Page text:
Gen X and Travel Marketing

There’s a fixation with youth. There’s also a fixation with Boomers. But do a little math and it becomes abundantly clear that Gen-Xers, who are currently age 40-54, are naturally the up-and-coming (or recently-there) empty nesters as of 2019. And that spells opportunity.

Gen Xers won’t be seniors for another 10 to 15 years. They’re technology savvy. They’re in their peak earning years. Increasingly, they have more time to themselves. And travel brands should be all over them. And yet, travel brands are still caught up in marketing to Boomers and Millennials with little but a vague, dated “family-oriented” nod to members of Gen X. Just as brands tend to have a dated vision of Millennials as aimless, untethered youth, something that simply isn’t true, travel blogs and influencers are using the terms “seniors,” “empty nesters” and “Boomers” interchangeably. Baby Boomers are still empty nesters, they are still traveling, they are still big money for travel brands. They just aren’t the only empty nesters anymore.

As members of Gen X move into top management positions, they are making substantially more money. The youngest Gen-Xers may still have kids in school or college, but older Gen-Xers are becoming empty nesters – they are focused on living well and still have time to build up retirement savings. According to a Met Life study, 82% of Gen-Xers own homes now, and many are trading up to better homes. They are moving into a chapter of their lives where they have more discretionary dollars to spend on housing, consumables, travel and entertainment. Additionally, Millennials and Gen-Xers are more likely to travel both domestically and internationally (64% and 59%) than Boomers (47%).

As travel brands devise how to speak to this overlooked generation, more research should be done about what they like to do, see, and engage with. What entices them, what excites them, what drives their decisions regarding travel now that they have the time and resources? And as a starting point, they should consider what we already know sets them apart from the Millennials and Boomers:

  1. They are more likely to stay connected to work when they travel. While many Baby Boomers are already at retirement age and many Millennials are not yet saddled with heavy responsibility, Gen-Xers are work-obsessed and are also in high-earning, management years. Do we foster that obsession or help them break free of it?
  2. They will be inclined to do shorter vacations or turn work trips into vacation moments. They will be looking for quick getaways that will not compromise their careers.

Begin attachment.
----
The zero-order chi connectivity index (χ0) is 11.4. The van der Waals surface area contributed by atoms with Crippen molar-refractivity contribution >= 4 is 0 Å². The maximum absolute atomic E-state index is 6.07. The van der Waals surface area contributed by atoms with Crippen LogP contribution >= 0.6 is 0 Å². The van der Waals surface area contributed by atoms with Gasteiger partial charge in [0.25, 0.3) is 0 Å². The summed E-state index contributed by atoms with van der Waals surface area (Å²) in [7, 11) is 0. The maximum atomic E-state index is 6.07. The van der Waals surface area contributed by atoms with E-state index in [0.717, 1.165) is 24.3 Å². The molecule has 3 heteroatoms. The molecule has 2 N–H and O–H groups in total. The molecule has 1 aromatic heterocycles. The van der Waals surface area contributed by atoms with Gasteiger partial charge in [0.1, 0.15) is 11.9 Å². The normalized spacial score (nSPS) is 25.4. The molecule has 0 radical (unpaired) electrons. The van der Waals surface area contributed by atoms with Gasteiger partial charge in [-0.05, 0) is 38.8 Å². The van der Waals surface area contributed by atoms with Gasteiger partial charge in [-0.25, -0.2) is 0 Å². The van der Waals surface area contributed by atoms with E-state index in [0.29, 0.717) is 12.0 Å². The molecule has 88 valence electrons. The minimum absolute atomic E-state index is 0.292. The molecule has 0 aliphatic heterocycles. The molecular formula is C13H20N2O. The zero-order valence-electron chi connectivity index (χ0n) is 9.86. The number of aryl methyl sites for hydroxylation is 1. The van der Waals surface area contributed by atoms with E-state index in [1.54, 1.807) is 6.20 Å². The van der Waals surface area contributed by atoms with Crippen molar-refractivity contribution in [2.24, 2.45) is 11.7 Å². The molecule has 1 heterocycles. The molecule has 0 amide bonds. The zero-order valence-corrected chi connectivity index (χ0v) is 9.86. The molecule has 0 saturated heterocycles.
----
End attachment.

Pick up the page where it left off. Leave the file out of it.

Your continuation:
3. They get their inspiration from Facebook and Pinterest (yes Pinterest) more than Instagram. Millennials are more into Snapchat and Instagram, Boomers are more into travel blogs, but Gen X is a Facebook and Pinterest generation through and through.
  4. They place customer service as a higher priority than bonding with a brand. They want loyalty programs. They want perks, They want the hotel that goes the extra mile to make them happy. They want to keep it amicable but professional.
  5. They are most accessible between 8:00 pm and midnight. They consume personal content after the professional day has closed. Brands have a better chance of reaching them during the “night owl” habits they formed “after the kids’ bedtime” or “before the kids’ curfew.”

We need to learn a lot more about Gen X as they are now, not as they were ten years ago. We need to know where they are going. They are an audience ready and willing to invest their time and money on travel. Their needs and interests should be met by influencers and industries that speak to them personally. And they should be met sooner rather than later.

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Published by gavinjohnston67

Take an ex-chef who’s now a full-fledge anthropologist and set him free to conduct qualitative research, ethnography, brand positioning, strategy and sociolinguistics studies and you have Gavin. He is committed to understand design and business problems by looking at them through an anthropological lens. He believes deeply in turning research findings into actionable results that provide solid business strategies and design ideas. It's not an insight until you do something with it. With over 18 years of experience in strategy, research, and communications, he has done research worldwide for a diverse set of clients within retail, legal, banking, automotive, telecommunications, health care and consumer products industries.

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